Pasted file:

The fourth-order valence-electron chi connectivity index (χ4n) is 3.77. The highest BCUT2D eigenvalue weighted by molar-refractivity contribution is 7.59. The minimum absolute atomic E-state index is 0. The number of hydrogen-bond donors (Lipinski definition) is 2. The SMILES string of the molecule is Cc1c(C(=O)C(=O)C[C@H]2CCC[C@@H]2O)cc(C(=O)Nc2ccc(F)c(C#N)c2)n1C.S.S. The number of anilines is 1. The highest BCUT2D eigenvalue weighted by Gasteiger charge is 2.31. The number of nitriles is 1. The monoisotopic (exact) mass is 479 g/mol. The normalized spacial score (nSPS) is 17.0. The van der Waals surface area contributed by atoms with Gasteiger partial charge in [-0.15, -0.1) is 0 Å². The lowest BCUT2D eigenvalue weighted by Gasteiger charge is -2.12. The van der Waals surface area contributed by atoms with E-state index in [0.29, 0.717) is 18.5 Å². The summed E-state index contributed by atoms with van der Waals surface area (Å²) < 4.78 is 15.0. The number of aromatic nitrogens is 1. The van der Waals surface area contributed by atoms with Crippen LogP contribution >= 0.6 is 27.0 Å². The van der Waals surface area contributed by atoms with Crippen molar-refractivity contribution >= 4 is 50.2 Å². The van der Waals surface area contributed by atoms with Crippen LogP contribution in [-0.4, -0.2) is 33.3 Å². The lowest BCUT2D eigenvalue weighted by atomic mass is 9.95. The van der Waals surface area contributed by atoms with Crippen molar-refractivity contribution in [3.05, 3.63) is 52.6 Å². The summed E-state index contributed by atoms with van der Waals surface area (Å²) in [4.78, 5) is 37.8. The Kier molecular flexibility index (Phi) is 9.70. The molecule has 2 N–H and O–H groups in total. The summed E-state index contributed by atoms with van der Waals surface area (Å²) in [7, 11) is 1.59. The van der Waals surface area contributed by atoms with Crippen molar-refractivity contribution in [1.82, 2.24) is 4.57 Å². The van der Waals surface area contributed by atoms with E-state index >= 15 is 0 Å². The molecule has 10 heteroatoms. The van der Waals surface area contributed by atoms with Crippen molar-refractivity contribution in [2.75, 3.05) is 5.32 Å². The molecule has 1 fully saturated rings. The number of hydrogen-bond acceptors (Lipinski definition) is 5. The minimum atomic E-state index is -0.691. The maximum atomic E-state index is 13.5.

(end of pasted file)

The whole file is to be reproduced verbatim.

The fourth-order valence-electron chi connectivity index (χ4n) is 3.77. The highest BCUT2D eigenvalue weighted by molar-refractivity contribution is 7.59. The minimum absolute atomic E-state index is 0. The number of hydrogen-bond donors (Lipinski definition) is 2. The SMILES string of the molecule is Cc1c(C(=O)C(=O)C[C@H]2CCC[C@@H]2O)cc(C(=O)Nc2ccc(F)c(C#N)c2)n1C.S.S. The number of anilines is 1. The highest BCUT2D eigenvalue weighted by Gasteiger charge is 2.31. The number of nitriles is 1. The monoisotopic (exact) mass is 479 g/mol. The normalized spacial score (nSPS) is 17.0. The van der Waals surface area contributed by atoms with Gasteiger partial charge in [-0.15, -0.1) is 0 Å². The lowest BCUT2D eigenvalue weighted by Gasteiger charge is -2.12. The van der Waals surface area contributed by atoms with E-state index in [0.29, 0.717) is 18.5 Å². The summed E-state index contributed by atoms with van der Waals surface area (Å²) < 4.78 is 15.0. The number of aromatic nitrogens is 1. The van der Waals surface area contributed by atoms with Crippen LogP contribution >= 0.6 is 27.0 Å². The van der Waals surface area contributed by atoms with Crippen molar-refractivity contribution >= 4 is 50.2 Å². The van der Waals surface area contributed by atoms with Crippen LogP contribution in [-0.4, -0.2) is 33.3 Å². The lowest BCUT2D eigenvalue weighted by atomic mass is 9.95. The van der Waals surface area contributed by atoms with Crippen molar-refractivity contribution in [3.05, 3.63) is 52.6 Å². The summed E-state index contributed by atoms with van der Waals surface area (Å²) in [4.78, 5) is 37.8. The Kier molecular flexibility index (Phi) is 9.70. The molecule has 2 N–H and O–H groups in total. The summed E-state index contributed by atoms with van der Waals surface area (Å²) in [7, 11) is 1.59. The van der Waals surface area contributed by atoms with Crippen molar-refractivity contribution in [1.82, 2.24) is 4.57 Å². The van der Waals surface area contributed by atoms with E-state index >= 15 is 0 Å². The molecule has 10 heteroatoms. The van der Waals surface area contributed by atoms with Crippen molar-refractivity contribution in [2.75, 3.05) is 5.32 Å². The molecule has 1 fully saturated rings. The number of hydrogen-bond acceptors (Lipinski definition) is 5. The minimum atomic E-state index is -0.691. The maximum atomic E-state index is 13.5.